So, this is the 10th anniversary year of the Manifesto for Agile Software Development, and the registration for next week’s Agile 2011 conference is the highest ever. This year, like others, we at LitheSpeed will be active and enthusiastic participants in the conference. Since this is an anniversary year, I thought some reminiscing would be appropriate.

My initial encounter with the agile community was in 2002, when my boss at that time took us to XP Universe. To someone new to the community, it was quite awe inspiring to meet luminaries like “Uncle Bob” Martin and Michael Feathers. I remain impressed by Uncle Bob and Michael to this day. Then, the next year’s Agile conference brought a chance to meet none other than Alistair Cockburn in Salt Lake City. I have to say that that year’s conference changed my professional life. I made so many friends, many of who have remained in close community. Alistair Cockburn, Sid Pinney from Thoughtworks, our own Bob Payne, Michael Hamman — I met them all that year. Bob, Michael and I hung out at a taco truck and spoke excitedly about our shared interest in an Open Space session on Complex Adaptive Systems. We were excited because we felt in our bones that we were on the cusp of something new and big. We didn’t quite know where the whole movement was headed; but when we met magnetic personalities like Diana Larsen and Ellen Gottesdiener, we knew that we had mentors and friends on that journey.

Over the years, every agile conference has grown, but I know others are having that first-time experience of discovering something new and wonderful (or maybe just exotic: few can forget the belly dancers at Agile 2004). Things have grown busier, the conference tracks are more packed, the speakers more advanced, but there remains an air of something new and different with every conference. Also nowadays, the conference certainly carries itself with a well heeled air. The taco stands have been replaced with vendor receptions and other generous spreads. Agile has both grown up and is bringing in the bacon/tofu. So, what keeps us coming back together?

Some years ago, I had a wonderful vacation in Sedona, Arizona and learned about its energy vortexes. Okay, so maybe I’m just not that into the vortexes (vortices?), but I think that the Agile Alliance has created a sort of energy vortex around the conference.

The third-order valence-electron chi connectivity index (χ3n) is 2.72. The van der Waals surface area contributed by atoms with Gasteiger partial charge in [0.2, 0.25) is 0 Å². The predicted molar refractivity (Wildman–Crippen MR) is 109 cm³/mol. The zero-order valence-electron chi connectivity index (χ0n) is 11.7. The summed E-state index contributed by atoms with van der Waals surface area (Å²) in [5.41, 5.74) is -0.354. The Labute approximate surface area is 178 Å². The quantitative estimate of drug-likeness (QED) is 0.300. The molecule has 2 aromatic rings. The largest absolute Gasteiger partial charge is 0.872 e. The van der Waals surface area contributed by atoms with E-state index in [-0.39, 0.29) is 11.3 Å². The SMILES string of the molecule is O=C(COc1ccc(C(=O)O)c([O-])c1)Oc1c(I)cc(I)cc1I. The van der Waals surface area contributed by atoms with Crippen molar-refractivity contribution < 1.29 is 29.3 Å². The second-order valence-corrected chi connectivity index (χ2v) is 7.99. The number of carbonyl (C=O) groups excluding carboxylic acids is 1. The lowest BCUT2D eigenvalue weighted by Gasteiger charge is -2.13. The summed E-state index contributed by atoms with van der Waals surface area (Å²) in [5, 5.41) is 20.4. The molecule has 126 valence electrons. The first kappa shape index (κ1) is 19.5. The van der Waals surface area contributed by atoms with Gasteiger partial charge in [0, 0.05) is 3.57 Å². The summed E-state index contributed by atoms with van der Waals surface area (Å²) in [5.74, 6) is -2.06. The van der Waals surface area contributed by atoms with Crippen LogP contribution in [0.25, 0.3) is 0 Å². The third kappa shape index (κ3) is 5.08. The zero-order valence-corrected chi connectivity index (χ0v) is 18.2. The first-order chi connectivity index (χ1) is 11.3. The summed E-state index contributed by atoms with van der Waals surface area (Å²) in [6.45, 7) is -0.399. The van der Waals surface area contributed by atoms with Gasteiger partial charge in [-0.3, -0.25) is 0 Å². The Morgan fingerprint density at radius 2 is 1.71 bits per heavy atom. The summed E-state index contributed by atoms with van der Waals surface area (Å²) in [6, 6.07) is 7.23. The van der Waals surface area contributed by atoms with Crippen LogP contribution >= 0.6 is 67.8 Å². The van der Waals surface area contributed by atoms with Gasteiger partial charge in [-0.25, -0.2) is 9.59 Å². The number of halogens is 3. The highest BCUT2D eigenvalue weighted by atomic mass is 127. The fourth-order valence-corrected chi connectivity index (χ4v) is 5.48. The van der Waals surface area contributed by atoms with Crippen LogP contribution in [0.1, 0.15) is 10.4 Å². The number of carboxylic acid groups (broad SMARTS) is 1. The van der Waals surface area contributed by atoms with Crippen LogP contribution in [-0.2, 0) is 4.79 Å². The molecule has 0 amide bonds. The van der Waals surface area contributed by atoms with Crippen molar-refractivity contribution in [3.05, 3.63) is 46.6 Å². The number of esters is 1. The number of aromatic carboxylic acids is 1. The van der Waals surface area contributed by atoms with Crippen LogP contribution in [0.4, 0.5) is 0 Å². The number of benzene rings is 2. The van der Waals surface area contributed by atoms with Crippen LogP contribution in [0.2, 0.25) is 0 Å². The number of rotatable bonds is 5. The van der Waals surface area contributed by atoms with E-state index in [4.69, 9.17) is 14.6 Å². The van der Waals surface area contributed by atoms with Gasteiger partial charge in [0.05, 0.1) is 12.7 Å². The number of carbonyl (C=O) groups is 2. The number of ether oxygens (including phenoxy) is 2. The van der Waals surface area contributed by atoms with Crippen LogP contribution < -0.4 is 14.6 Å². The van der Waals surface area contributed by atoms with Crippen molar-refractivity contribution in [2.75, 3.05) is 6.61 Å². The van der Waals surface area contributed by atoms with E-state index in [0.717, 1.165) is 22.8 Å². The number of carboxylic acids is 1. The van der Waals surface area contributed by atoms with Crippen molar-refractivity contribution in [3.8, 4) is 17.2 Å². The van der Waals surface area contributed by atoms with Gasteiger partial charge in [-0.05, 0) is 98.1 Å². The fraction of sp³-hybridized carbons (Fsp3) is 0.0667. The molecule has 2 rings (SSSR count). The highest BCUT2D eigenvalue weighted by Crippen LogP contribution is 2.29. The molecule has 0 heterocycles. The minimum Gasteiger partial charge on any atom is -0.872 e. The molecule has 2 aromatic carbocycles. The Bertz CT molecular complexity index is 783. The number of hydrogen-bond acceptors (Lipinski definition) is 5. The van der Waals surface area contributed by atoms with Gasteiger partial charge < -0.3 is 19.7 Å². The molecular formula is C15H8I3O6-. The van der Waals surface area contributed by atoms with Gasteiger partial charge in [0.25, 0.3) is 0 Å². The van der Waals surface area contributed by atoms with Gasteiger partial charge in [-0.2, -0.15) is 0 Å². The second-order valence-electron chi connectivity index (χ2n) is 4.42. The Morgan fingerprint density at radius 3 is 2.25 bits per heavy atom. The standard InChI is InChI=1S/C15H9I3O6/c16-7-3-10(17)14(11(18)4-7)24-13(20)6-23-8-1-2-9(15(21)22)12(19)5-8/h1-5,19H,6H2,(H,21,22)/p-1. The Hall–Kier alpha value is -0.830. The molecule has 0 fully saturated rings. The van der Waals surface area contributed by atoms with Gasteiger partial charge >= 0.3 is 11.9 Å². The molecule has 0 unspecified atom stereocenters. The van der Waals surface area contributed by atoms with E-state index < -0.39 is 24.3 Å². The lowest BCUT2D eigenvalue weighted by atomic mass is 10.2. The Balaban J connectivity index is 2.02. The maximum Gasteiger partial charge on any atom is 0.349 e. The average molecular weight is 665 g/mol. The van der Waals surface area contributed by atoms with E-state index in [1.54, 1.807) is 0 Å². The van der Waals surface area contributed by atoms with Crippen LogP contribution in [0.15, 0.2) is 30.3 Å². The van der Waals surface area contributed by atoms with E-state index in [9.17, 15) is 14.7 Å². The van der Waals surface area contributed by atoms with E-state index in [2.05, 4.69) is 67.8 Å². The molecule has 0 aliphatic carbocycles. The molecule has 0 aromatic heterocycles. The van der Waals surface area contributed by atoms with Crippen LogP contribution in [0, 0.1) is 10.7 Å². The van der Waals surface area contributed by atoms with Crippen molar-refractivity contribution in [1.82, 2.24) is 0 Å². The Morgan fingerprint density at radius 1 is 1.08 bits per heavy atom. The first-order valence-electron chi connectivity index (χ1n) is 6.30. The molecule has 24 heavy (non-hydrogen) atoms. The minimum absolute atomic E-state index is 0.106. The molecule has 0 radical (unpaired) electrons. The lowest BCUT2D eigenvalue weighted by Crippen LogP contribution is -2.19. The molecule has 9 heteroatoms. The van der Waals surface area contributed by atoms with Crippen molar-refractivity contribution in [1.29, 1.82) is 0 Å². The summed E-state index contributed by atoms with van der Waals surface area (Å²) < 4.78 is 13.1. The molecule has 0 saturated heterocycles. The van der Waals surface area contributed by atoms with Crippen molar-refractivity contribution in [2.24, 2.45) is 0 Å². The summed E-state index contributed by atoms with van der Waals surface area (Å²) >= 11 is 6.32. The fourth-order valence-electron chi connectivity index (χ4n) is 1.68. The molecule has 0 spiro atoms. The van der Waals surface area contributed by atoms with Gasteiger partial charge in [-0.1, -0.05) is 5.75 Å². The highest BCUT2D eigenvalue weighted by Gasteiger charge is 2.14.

I think, every year, this wonderful vortex draws us all in – experienced and novices alike – and gives a uniquely uplifting experience. In this year’s vortex, I don’t doubt that I will meet old friends and make new ones, and learn tons more. But what draws me back this year, is exactly what has drawn me back in past years: the opportunity to learn and share more about what is ostensibly a development and/or project management process, but what has become for me and many others, a joyful way of work.

This year, we’re excited that LitheSpeed’s presence at the conference will include:
  1. The Live Aid Lab/Agile Philanthropy led by Bob Payne, Tuesday 8/9 through Friday 8/12
  2. 10 Minutes to Testable Specifications led by David Bulkin and Bob Payne, Tuesday 8/9
  3. 10 Minutes to a Better Standup led by David Bulkin and Bob Payne, Tuesday 8/9
  4. The Joy of Work: Managing Performance, Innovation and Organizational Maturity, led by Arlen Bankston and Sanjiv Augustine, Wednesday 8/10 at 1:30 PM
  5. Three Months for Idea to Implementation: Jumpstarting Agile in Nuclear Power, led by Srini Gopalan and Eric Pitschke from Westinghouse Nuclear, and Sanjiv Augustine
  6. Visual Portfolio Management – Putting the ‘Big’ in Big Visible Tracking led by Bob Payne and MIchael Kaiser
  7. Interviews of Agile Thought Leaders for InfoQ, led by David Bulkin
To our many friends and associates with whom we’ve consulted and trained, I hope that this event will give us a few moments to catch up, and to connect yet again.
Hope to see you there in less than a week!